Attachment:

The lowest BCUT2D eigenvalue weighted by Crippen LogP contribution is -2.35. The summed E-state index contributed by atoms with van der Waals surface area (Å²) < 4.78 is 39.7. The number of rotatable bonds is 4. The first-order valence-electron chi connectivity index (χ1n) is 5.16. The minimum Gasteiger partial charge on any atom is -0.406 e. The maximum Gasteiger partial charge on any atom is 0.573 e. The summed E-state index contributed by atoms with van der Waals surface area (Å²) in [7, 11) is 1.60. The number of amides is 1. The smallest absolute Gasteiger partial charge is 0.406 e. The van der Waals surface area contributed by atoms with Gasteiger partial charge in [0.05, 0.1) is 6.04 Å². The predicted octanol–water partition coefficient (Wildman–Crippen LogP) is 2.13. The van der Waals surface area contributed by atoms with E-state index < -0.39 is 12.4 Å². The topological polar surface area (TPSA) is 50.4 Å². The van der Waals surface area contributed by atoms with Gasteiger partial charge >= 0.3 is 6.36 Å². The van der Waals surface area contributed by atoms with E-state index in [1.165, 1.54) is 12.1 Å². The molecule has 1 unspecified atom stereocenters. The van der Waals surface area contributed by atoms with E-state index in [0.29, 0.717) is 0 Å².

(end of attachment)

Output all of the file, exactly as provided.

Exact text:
The lowest BCUT2D eigenvalue weighted by Crippen LogP contribution is -2.35. The summed E-state index contributed by atoms with van der Waals surface area (Å²) < 4.78 is 39.7. The number of rotatable bonds is 4. The first-order valence-electron chi connectivity index (χ1n) is 5.16. The minimum Gasteiger partial charge on any atom is -0.406 e. The maximum Gasteiger partial charge on any atom is 0.573 e. The summed E-state index contributed by atoms with van der Waals surface area (Å²) in [7, 11) is 1.60. The number of amides is 1. The smallest absolute Gasteiger partial charge is 0.406 e. The van der Waals surface area contributed by atoms with Gasteiger partial charge in [0.05, 0.1) is 6.04 Å². The predicted octanol–water partition coefficient (Wildman–Crippen LogP) is 2.13. The van der Waals surface area contributed by atoms with E-state index < -0.39 is 12.4 Å². The topological polar surface area (TPSA) is 50.4 Å². The van der Waals surface area contributed by atoms with Gasteiger partial charge >= 0.3 is 6.36 Å². The van der Waals surface area contributed by atoms with E-state index in [1.165, 1.54) is 12.1 Å². The molecule has 1 unspecified atom stereocenters. The van der Waals surface area contributed by atoms with E-state index in [0.29, 0.717) is 0 Å².